So, I recently finished reading Divergent after my brother borrowed the book. That novel has become one of my favorites to date. So much went through my mind while I read and I started to realize more about myself that I hadn't dug deep enough to see. It was really quite the escape into my subconscious and imagination, and it's always a time I cherish. I haven't had that experience since I read Looking for Alaska a year ago as my summer reading assignment (though I recall rushing through it because I fell behind) and The Hunger Games a few years prior.
The first thing I truly noticed was my trouble paying attention to details. For some reason, every time I saw dialogue, my eyes would fixate to it, and I would have to force my eyes back to the paragraphs I skipped. I don't believe I had this before; usually I am a slow, pacing reader that will take his sweet time and savor every single word. Why now I started to lose attention I have no clue, considering this is the first novel I've thoroughly enjoyed for a long time.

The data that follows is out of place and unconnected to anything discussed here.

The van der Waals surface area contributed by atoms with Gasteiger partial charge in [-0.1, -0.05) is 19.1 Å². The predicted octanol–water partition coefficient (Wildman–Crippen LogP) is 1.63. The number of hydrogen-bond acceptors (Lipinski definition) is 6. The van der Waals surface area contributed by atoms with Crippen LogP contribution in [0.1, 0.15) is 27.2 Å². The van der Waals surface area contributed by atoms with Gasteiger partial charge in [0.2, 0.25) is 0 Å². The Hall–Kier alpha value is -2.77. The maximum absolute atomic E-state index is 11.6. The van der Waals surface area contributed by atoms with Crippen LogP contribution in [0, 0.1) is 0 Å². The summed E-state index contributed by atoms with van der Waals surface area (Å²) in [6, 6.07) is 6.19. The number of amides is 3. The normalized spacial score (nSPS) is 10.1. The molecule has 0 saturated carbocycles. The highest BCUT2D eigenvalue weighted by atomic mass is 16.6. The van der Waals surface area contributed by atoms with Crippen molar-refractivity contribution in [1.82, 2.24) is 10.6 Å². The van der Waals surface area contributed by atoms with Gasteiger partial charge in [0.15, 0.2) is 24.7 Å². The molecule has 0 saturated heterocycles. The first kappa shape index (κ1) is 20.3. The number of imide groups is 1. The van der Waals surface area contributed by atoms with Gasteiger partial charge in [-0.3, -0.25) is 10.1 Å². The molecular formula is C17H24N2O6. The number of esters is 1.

Now don't take it that I dislike reading. On the contrary, I really do enjoy delving into to someone else's imagination and seeing what oddities they can concoct. This mainly goes for modern literature; I can read thousands of those all the time. School is probably what caused my love for it to decline. My high school has no clue about selecting novels that don't get lost in every significant detail or get way too attached to one subject. I felt this pain throughout most of my sophomore year, being I disliked so many of them. Some of them I would quit halfway through because it disinterested me. Some of these novels included A Tale of Two Cities, Things Fall Apart, and Pride and Prejudice (and before you condemn me, Internet, please. We all enjoy different things.)
This was the first time in a while where I could take a reprieve, or an adventure rather, in a new world and not have to worry about the test we have to take the next day or the essay our teacher will assign. School took the fun out of reading. This reminds me of a poem that probably every English class has ever given, Introduction to Poetry. One line mentions something about his instruction not wanting the kids to beat the poem with a hose to search for its meaning. How are we not going to if you give us the hose in the first place?